Working sustainably isn’t just good for the planet, it’s good for business. That lesson was re-iterated for us on our third stop of the Creative Animal Tour in Sarasota, Florida at Willis Smith Construction.

This open house location threw some people for a loop at first, however, our goal is to shine a spotlight on people, places, and organizations who are fine examples of how to live, work, and play – more sustainably. Willis Smith Construction is doing just that.

We had the opportunity to meet one of Willis Smith’s high-ups while we were in the Keys this January. The company is working full blast on Mote Marine Laboratory’s new research station on Summerland Key (rated to survive category-5 hurricanes, which is no small feat). We were impressed when he told us about their track record of building LEED certified buildings. But we knew we had to show them off when we found out that they put their money where their mouth was and built their company headquarters as an experiment in sustainable construction.

Upon completion, the building received a high gold ranking by USGBC, otherwise known as the U.S. Green Building Council. Their LEED Certification process (Leadership in Energy and Environmental Design) rates the environmental sustainability of a given building based on its’ materials, water and energy efficiency, and indoor environmental quality. To learn more about what goes into LEED Certification, check out this website: http://www.usgbc.org/leed

A few weeks later, we were pulling into Sarasota with the Tiny House in tow and preparing for an open house at the Willis Smith Headquarters. We had over 300 people from all walks of life tour the house. From construction professionals, city council members, and even the local media came out and enjoyed a tour of the house as well as food and drinks from half a dozen local vendors.

In the meantime, Tim was able to step away to tour the building, fly the drone, and do an interview with the company CEO, David Sessions. He was able to explain what went into the construction of the building in an in-depth and practical way.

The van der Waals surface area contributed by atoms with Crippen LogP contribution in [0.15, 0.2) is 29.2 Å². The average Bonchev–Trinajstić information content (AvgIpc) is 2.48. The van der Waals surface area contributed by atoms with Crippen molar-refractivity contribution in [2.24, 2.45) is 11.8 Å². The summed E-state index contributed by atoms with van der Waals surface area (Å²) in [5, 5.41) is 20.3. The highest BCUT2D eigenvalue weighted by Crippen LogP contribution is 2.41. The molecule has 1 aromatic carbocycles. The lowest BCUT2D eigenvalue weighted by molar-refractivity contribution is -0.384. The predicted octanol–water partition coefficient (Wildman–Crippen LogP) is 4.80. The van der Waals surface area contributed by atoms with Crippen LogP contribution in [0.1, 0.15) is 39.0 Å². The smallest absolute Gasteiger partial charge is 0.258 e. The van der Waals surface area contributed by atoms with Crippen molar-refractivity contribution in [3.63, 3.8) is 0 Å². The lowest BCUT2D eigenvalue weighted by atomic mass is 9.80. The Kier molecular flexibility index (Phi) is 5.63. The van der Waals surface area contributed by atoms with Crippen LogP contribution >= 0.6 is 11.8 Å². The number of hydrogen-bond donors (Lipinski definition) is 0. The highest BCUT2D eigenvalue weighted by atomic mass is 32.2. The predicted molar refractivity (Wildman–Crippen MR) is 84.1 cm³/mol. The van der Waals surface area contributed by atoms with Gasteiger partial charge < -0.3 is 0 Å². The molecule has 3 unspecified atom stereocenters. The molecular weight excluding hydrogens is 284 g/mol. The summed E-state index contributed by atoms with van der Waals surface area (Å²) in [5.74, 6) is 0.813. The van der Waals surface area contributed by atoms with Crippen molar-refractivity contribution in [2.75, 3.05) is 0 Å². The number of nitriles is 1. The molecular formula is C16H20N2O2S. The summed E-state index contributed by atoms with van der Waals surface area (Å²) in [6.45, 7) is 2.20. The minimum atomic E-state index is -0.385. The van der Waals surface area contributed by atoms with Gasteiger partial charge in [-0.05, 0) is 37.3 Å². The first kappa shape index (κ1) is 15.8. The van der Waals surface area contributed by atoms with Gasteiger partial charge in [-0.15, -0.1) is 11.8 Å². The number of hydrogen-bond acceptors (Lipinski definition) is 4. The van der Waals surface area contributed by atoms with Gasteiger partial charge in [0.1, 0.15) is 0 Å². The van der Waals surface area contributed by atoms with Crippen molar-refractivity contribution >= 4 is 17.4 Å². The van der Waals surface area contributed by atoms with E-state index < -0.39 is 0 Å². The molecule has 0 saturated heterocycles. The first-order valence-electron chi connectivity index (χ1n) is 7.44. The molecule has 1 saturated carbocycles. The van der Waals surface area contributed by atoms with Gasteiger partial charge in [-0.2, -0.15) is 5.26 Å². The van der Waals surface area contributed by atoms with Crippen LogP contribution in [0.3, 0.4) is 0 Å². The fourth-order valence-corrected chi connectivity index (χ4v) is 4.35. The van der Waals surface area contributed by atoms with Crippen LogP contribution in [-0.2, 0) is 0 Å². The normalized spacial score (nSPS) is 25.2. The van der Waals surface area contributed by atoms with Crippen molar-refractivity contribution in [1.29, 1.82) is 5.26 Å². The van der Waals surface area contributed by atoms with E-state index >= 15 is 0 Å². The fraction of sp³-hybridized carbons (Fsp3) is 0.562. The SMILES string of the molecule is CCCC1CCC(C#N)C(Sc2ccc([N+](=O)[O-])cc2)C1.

“The low hanging fruit is efficiency…”

A few practical take aways from the interview are applicable to everyone, whether it’s for a brand new construction project, or a house that has been lived in for ages.

WINDOWS:

Natural light is great, however, windows are literally a hole in the wall. Willis Smith did a number of things to make their windows more efficient, starting with purchasing high quality windows to begin with. Then they added a special film to the glass and added shades to keep the sun’s heat out, and the energy savings in. You can do the same in your house or business using solar control film, mounting exterior shades, or arguably the easiest solution: draw the blinds.

WATER:

Willis Smith went to great lengths to make their building water efficient. Harnessing the power of drip irrigation for their native Florida landscaping and installing low flow restrooms and a great first step, but using reclaimed water for those toilets to flush!? These guys are awesome. No matter what type of toilet you use, there are steps you can take to make your flush less dramatic. On the high end, there are options like installing a new toilet, either high-efficiency or even a composting toilet or building a water reclamation system. But on the low end, you can also get a toilet tank bag (http://bit.ly/2mqjw8K) or, follow the rule of, “if it’s yellow, let it mellow” and save a few gallons.

SOLAR:

The Willis Smith solar array is impressive. They are a truly net-zero building, meaning that they produce as much energy as they use over a 12-month period. At the consumer level, this can be a big investment, but there are other ways you can use solar energy to live more sustainably. You can use the sun’s energy to heat your water and to grow your food; but the number one way for most homes to harness the power of the sun: Install the world’s most energy efficient clothes dryer – a clothesline.

We hope you are inspired by Willis Smith Construction and CEO David Sessions. If you are in Florida and are thinking about building a LEED certified building, check them out here:

http://www.willissmith.com